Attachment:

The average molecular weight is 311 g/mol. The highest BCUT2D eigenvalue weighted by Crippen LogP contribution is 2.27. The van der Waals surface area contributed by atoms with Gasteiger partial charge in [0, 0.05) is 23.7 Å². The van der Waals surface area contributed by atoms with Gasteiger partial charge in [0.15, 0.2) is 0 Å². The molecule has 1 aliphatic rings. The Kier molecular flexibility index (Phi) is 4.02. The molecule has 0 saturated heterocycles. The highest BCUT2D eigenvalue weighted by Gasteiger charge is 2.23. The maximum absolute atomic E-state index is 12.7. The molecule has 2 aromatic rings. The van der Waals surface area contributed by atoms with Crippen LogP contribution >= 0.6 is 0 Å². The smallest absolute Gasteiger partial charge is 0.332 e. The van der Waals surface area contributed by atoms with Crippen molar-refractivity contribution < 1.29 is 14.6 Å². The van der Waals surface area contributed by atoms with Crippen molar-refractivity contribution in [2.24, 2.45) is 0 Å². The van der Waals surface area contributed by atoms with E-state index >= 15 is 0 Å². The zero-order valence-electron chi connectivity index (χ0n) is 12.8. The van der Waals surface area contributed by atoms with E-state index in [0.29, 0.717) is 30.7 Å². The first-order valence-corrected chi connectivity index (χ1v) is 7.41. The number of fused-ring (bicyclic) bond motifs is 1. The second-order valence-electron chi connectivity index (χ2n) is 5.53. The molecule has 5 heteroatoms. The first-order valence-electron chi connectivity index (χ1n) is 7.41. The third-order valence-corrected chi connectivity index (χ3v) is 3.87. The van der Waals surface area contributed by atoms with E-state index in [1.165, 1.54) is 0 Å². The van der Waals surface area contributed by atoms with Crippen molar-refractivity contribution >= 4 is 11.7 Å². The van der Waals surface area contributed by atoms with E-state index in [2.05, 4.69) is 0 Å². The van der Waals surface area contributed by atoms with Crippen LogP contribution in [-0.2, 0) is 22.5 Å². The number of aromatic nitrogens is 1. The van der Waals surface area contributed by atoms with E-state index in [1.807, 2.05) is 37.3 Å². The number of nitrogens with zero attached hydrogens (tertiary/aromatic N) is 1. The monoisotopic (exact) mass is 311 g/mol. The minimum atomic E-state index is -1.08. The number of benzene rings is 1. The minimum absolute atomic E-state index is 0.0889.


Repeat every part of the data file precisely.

The average molecular weight is 311 g/mol. The highest BCUT2D eigenvalue weighted by Crippen LogP contribution is 2.27. The van der Waals surface area contributed by atoms with Gasteiger partial charge in [0, 0.05) is 23.7 Å². The van der Waals surface area contributed by atoms with Gasteiger partial charge in [0.15, 0.2) is 0 Å². The molecule has 1 aliphatic rings. The Kier molecular flexibility index (Phi) is 4.02. The molecule has 0 saturated heterocycles. The highest BCUT2D eigenvalue weighted by Gasteiger charge is 2.23. The maximum absolute atomic E-state index is 12.7. The molecule has 2 aromatic rings. The van der Waals surface area contributed by atoms with Crippen LogP contribution >= 0.6 is 0 Å². The smallest absolute Gasteiger partial charge is 0.332 e. The van der Waals surface area contributed by atoms with Crippen molar-refractivity contribution < 1.29 is 14.6 Å². The van der Waals surface area contributed by atoms with Crippen molar-refractivity contribution in [2.24, 2.45) is 0 Å². The van der Waals surface area contributed by atoms with E-state index >= 15 is 0 Å². The zero-order valence-electron chi connectivity index (χ0n) is 12.8. The van der Waals surface area contributed by atoms with E-state index in [0.29, 0.717) is 30.7 Å². The first-order valence-corrected chi connectivity index (χ1v) is 7.41. The number of fused-ring (bicyclic) bond motifs is 1. The second-order valence-electron chi connectivity index (χ2n) is 5.53. The molecule has 5 heteroatoms. The first-order valence-electron chi connectivity index (χ1n) is 7.41. The third-order valence-corrected chi connectivity index (χ3v) is 3.87. The van der Waals surface area contributed by atoms with E-state index in [1.165, 1.54) is 0 Å². The van der Waals surface area contributed by atoms with Crippen molar-refractivity contribution >= 4 is 11.7 Å². The van der Waals surface area contributed by atoms with E-state index in [2.05, 4.69) is 0 Å². The van der Waals surface area contributed by atoms with Crippen LogP contribution in [-0.2, 0) is 22.5 Å². The number of aromatic nitrogens is 1. The van der Waals surface area contributed by atoms with E-state index in [1.807, 2.05) is 37.3 Å². The number of nitrogens with zero attached hydrogens (tertiary/aromatic N) is 1. The monoisotopic (exact) mass is 311 g/mol. The minimum atomic E-state index is -1.08. The number of benzene rings is 1. The minimum absolute atomic E-state index is 0.0889.